The Virgo Collaboration

Modern experiments in Physics, such as Virgo, face big challenges and require very large equipment, as well as the dedicated contribution of many researchers, engineers, and technical staff from Institutes in many countries.

The Virgo Collaboration is an international team that works together on the construction, testing, and operations of the Virgo experiment, with the goal of producing high-quality scientific data.

To this scope, the Virgo scientists work closely with their colleagues of other gravitational observatories, including the Laser Interferometer Gravitational Observatory (LIGO) and GEO600 and KAGRA. According to a policy of collaboration with the team working at these gravitational observatories, the data collected by all the detectors is shared and analysed together, and the results are summarised in join publications on scientific journals.
The first idea of the Virgo Collaboration was based on an agreement between Dr. Alain Brillet of the Centre National de la Recherche Scientifique (CNRS, Orsay) and Dr. Adalberto Giazotto of the Istituto Nazionale di Fisica Nucleare (INFN, Pisa). In the early 80’s, they decided to collaborate in the design a giant instrument to detect gravitational waves, based on the principle of the interference of laser beams.

Stimulated by this challenge, more scientists joined the Virgo Collaboration, which grew rapidly. In 1989 the official proposal for the Virgo experiment was signed by 41 researchers coming from four Italian institutes, four French institutes and a physicist from the University of Illinois at Urbana. The proposal was finally approved on June 27, 1994, when the presidents of CNRS and INFN signed the agreement to build Virgo in Cascina, a small town near Pisa, in Italy. The Final Design Report for the construction of Virgo was signed in May 1997 by 178 researchers, engineers, and technicians, belonging to 11 French and Italian institutes. The instrument was completed in 2003 and started its first run of observations in 2007, after a long series of careful calibrations and tests.

Now the Virgo Collaboration is fully committed to Advanced Virgo, a major upgrade of the experiment that will lead to an improvement in sensitivity of a factor ten, that will allow for the exploration of a volume a thousand time larger than the one observed by the first version of Virgo.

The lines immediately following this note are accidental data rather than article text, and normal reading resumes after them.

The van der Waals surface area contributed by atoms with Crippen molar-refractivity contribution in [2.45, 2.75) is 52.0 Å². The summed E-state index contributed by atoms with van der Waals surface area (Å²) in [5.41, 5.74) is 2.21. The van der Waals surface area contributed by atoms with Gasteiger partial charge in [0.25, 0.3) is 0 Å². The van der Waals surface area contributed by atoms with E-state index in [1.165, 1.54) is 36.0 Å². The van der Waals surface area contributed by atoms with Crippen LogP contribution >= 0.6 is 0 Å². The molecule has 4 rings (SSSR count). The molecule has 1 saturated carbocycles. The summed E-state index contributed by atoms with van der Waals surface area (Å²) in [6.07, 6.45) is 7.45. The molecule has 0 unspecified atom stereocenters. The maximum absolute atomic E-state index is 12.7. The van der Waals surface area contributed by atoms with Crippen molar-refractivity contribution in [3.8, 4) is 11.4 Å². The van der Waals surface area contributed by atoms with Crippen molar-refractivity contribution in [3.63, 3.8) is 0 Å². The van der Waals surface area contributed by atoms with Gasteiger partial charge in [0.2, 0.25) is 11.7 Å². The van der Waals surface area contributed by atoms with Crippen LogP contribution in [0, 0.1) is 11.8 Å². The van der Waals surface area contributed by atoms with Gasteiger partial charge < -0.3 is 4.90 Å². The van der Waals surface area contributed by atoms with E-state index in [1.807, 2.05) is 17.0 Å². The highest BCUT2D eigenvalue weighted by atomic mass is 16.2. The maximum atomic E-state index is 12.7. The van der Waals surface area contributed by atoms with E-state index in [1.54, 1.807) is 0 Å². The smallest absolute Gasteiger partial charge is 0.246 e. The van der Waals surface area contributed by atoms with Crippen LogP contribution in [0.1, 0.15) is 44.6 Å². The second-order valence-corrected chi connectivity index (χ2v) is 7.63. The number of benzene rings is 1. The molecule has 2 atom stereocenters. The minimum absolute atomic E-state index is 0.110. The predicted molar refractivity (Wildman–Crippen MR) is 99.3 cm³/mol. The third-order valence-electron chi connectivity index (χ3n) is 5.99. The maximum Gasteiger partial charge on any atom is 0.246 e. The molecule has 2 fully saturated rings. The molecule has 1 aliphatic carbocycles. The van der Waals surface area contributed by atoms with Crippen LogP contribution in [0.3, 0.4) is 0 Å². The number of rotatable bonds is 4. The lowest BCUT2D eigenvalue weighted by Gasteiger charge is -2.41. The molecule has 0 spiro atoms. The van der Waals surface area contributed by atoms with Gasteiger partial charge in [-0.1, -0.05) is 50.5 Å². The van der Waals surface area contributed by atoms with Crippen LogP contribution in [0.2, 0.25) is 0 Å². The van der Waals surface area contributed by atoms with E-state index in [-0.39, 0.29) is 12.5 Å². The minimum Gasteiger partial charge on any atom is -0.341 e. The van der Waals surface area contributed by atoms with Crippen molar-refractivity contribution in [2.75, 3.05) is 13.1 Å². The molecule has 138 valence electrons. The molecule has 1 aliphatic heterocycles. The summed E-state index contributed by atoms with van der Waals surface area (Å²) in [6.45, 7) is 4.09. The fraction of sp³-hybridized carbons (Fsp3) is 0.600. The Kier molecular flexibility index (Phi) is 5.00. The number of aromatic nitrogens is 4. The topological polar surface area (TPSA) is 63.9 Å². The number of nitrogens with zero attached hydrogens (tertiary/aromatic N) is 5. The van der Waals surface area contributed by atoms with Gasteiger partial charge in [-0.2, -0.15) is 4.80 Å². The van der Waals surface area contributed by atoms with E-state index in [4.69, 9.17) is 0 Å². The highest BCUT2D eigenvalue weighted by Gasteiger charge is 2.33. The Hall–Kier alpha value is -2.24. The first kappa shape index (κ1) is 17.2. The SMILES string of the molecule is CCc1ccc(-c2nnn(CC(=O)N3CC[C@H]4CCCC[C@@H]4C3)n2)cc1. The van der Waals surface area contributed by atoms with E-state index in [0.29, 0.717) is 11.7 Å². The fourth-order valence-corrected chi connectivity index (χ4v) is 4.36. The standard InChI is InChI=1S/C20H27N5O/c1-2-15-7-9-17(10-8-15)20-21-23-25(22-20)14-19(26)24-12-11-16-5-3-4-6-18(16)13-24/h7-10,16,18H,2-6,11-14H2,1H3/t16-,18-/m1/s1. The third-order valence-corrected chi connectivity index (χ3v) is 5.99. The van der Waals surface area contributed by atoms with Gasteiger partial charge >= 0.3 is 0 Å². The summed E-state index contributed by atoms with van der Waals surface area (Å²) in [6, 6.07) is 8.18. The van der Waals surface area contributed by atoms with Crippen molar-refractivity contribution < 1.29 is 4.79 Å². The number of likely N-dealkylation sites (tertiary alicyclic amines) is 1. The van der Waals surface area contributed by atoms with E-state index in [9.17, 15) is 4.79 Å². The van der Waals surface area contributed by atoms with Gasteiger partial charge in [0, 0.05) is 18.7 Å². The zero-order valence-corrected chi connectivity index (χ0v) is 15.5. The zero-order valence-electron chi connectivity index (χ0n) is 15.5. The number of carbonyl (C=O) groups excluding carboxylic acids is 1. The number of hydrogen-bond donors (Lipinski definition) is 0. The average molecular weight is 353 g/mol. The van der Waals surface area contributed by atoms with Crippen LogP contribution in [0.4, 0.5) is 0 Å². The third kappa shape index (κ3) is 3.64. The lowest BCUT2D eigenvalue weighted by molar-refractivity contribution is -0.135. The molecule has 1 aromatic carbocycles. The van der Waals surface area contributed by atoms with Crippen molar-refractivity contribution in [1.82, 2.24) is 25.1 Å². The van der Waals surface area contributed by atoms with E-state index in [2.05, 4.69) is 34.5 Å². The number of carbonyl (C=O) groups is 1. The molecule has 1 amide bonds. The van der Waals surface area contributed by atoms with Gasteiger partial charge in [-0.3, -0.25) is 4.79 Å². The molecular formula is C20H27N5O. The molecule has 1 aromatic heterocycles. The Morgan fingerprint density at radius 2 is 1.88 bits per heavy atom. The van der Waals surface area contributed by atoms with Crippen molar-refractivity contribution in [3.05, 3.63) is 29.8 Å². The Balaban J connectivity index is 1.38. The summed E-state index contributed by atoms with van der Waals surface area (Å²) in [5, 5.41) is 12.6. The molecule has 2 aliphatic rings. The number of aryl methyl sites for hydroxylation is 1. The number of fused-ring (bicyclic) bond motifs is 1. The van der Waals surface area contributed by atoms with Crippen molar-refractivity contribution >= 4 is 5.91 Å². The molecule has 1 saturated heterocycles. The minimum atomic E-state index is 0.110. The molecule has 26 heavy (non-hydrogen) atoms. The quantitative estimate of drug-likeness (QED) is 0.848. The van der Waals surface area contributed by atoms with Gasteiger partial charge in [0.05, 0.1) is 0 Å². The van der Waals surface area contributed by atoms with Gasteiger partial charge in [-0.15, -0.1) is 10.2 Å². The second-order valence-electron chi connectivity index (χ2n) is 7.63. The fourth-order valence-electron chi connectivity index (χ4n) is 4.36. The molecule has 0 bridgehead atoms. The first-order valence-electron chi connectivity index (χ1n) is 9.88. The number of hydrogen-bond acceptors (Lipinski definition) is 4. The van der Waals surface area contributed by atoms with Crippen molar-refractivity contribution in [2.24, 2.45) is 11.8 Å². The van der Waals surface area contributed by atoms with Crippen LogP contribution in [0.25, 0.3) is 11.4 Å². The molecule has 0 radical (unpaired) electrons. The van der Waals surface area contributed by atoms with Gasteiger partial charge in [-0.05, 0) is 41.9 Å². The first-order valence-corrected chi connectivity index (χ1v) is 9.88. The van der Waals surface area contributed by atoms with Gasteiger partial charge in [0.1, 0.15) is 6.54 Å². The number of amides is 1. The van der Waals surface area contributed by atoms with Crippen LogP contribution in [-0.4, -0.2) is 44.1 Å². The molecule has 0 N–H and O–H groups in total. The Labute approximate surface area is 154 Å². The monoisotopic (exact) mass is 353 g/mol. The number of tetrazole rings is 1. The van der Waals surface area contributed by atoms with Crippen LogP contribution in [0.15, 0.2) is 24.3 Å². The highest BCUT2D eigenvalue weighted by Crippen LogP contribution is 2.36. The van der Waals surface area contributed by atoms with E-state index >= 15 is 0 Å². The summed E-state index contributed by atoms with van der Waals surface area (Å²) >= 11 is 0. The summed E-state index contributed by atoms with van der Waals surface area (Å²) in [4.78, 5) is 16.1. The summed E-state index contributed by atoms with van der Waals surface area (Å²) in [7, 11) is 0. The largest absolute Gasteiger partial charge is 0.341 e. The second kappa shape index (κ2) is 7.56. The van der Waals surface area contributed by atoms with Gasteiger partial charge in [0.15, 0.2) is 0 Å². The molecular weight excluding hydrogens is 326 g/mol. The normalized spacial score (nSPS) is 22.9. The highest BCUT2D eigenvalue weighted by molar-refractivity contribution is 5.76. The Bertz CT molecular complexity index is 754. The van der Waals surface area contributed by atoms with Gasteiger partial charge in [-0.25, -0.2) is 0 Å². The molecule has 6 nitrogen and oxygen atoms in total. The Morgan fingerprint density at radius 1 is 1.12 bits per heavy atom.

Today, more than 300 people are members of the Virgo Collaboration: they come from many different institutes spread across six European countries: France, Italy, the Netherlands, Hungary and Poland. The National Institute for Subatomic Physics (Nikhef) in the Netherlands joined Virgo in 2006. More recently, in 2010 the POLGRAW group in Warsaw and the KFKI Research Institute for Particle and Nuclear Physics (RMKI) in Budapest joined the Virgo collaboration, and in 2016 the Department of Astronomy-Astrophysics and Mathematics of the University of Valencia.

This is the list of the Institutes, Universities, and Laboratories that participate in the Virgo Collaboration:

France
APC – Laboratoire AstroParticule et Cosmologie, CNRS/IN2P3 and Université Denis Diderot Paris 7, Paris
ARTEMIS – Observatoire de la Côte d’Azur, Nice
LAPP – Laboratoire d’Annecy-le-Vieux de Physique des Particules, CNRS/IN2P3, Annecy-le-Vieux
LAL – Laboratoire de l’Accélérateur Linéaire, CNRS/IN2P3 et Université Paris-Sud, Orsay and ESPCI ParisTech – Ecole Supérieure de Physique et de Chimie Industrielles, Paris
LMA – Laboratoire des Matériaux Avancés, CNRS/IN2P3 et Université Claude Bernard Lyon I, Villeurbanne
LKB – Laboratoire Kastler Brossel, Université Pierre et Marie Curie, École Normale Supérieure, Collège de France et CNRS, Paris

Italy
Sezione INFN e Università di Firenze – Urbino
Sezione INFN e Università di Genova
Sezione INFN e Università di Napoli
Sezione INFN e Università di Padova – Trento
Sezione INFN e Università di Perugia
Sezione INFN e Università di Pisa
Sezione INFN e Università di Roma 1
Sezione INFN e Università di Roma 2

The Netherlands
Nikhef – National Institute for Subatomic Physics, Amsterdam
Radboud University, Nijmegen

Hungary
Wigner RMKI – Institute for Particle and Nuclear Physics, Wigner Research Centre for Physics, Hungarian Academy of Sciences, Budapest

Poland
IMPAN – Institute of Mathematics – Polish Academy of Sciences, Warsaw

Spain

Valencia – Department of Astronomy and Astrophysics and Mathematics of the University of Valencia
 

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